redking

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Well I just ordered the Brown Box, so will report back. I suspect the difference will be more in the "feel" than the sound, and I would be happy if I could get my clean, or edge of breakup tones to feel better. With overdriven / distorted sounds, everything feels just fine as is but wanting to play more in that edge of breakup zone.
 

jojo

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Some older amps don't need them, but my vintage orange amps do. They were not designed to be run at modern US wall voltages and need to be run at around 106-8 volts. I measured my jam room at over 122 volts. I use a variable power transformer to step them down. I don't have an expensive one but I check it with a volt meter. Since my tech had me start doing that I've had zero issues with those amps.
 

redking

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Well I just ordered the Brown Box, so will report back. I suspect the difference will be more in the "feel" than the sound, and I would be happy if I could get my clean, or edge of breakup tones to feel better. With overdriven / distorted sounds, everything feels just fine as is but wanting to play more in that edge of breakup zone.
Well, I have been running the Brown Box for a few weeks now and so far, so good. My wall voltage gets as high as 123 in the evenings so one "click" on the unit gets me down to 117 and as low as 114 when the wall voltage is at 120 at different times of the day. The YBA-1 feels great when played this way - not sure I notice a difference in sound since I am playing mostly through my reactive load and IR's but my rig sure feels good right now and it makes me want to play more often, so that's a win in my books so far. I think once I get back to jamming out loud again I will be able to tell whether there is much of a difference.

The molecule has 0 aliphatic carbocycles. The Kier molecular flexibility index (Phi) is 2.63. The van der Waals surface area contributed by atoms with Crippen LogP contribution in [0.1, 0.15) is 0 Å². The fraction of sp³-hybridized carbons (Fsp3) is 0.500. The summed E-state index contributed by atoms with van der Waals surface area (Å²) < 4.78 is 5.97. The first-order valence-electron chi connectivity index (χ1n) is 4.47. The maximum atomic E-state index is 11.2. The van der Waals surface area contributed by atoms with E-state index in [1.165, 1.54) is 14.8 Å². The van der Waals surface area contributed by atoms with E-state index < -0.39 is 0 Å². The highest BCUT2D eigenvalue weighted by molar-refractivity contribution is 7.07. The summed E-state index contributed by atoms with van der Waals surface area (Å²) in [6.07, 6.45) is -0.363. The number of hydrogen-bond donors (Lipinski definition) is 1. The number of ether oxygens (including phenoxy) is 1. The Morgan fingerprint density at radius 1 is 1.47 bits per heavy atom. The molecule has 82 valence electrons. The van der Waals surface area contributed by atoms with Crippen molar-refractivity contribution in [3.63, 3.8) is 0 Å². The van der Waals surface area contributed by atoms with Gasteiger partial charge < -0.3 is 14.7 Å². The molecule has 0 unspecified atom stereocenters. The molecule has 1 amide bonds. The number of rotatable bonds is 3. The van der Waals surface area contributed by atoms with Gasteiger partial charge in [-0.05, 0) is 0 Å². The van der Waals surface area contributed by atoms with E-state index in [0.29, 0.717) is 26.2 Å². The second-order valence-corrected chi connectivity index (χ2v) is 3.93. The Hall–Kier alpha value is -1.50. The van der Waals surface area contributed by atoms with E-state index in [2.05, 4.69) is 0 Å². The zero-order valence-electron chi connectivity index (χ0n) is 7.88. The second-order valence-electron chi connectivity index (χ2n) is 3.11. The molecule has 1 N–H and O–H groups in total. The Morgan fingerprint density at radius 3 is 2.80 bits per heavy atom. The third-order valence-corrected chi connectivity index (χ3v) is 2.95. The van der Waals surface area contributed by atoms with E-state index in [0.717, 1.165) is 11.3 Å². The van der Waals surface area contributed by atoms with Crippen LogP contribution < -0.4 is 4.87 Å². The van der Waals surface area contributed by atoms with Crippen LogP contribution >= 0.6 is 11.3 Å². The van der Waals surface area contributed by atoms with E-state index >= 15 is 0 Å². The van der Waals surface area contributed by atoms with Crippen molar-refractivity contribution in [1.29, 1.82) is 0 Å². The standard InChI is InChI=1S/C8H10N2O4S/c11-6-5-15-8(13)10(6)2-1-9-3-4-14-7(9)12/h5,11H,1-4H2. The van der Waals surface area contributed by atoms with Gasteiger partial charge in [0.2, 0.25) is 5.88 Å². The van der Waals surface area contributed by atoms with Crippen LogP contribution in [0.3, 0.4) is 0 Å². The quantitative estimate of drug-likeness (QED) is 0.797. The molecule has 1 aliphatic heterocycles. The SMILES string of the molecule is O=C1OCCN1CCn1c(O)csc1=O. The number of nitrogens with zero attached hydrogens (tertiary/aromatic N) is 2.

Riffraff12571

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I've got one. I've used it for working on old amps but haven't used it for running any amps yet. I have a bunch of vintage amps so its something I've been wanting to try but I want to put a box over the terminals first and add a receptacle and banana jacks for my meter.

 

FloridaSam

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I have a few vintage amps including a 1962 Band Master that wants 113v. My outlets put out between 123-126.
I bought an AmpRx Brown Box. One of the best decisions ever. Amps sound better and run MUCH cooler.
 

cooljuk

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I was looking at autoformers that can handle lots of current. Stuff that will put out a constant voltage, regardless of the varying mains voltage. Something to take several amps to whatever voltage I want, and hold them there over time, in a studio environment. I found this. Looks like a massive DC power supply and re-inverter, to me. 11 Amps, at that!

In addition to voltage regulation, I could feed my British amps 50Hz! ....so my hum would have that warmer English sound. :fingersx::hmm:

 

jwinger

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I use an AmpRX EuroVolt with any of my vintage amps. Works wonders and highly recommend it. Amps run cooler and just sound 'right'. I bias with them at the reduce voltage.
 

redking

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I use an AmpRX EuroVolt with any of my vintage amps. Works wonders and highly recommend it. Amps run cooler and just sound 'right'. I bias with them at the reduce voltage.
I assume the Eurovolt is the 220 version of the Brown box? It looks similar.
 

jwinger

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I assume the Eurovolt is the 220 version of the Brown box? It looks similar.
Exactly! And I'm getting 246v out my wall believe it or not! For UK I take it down to about 220v. For US voltage amps I use it after a step down transformer, which may give me 125v out or something and then then I take it down to 110v or so with the eurobox.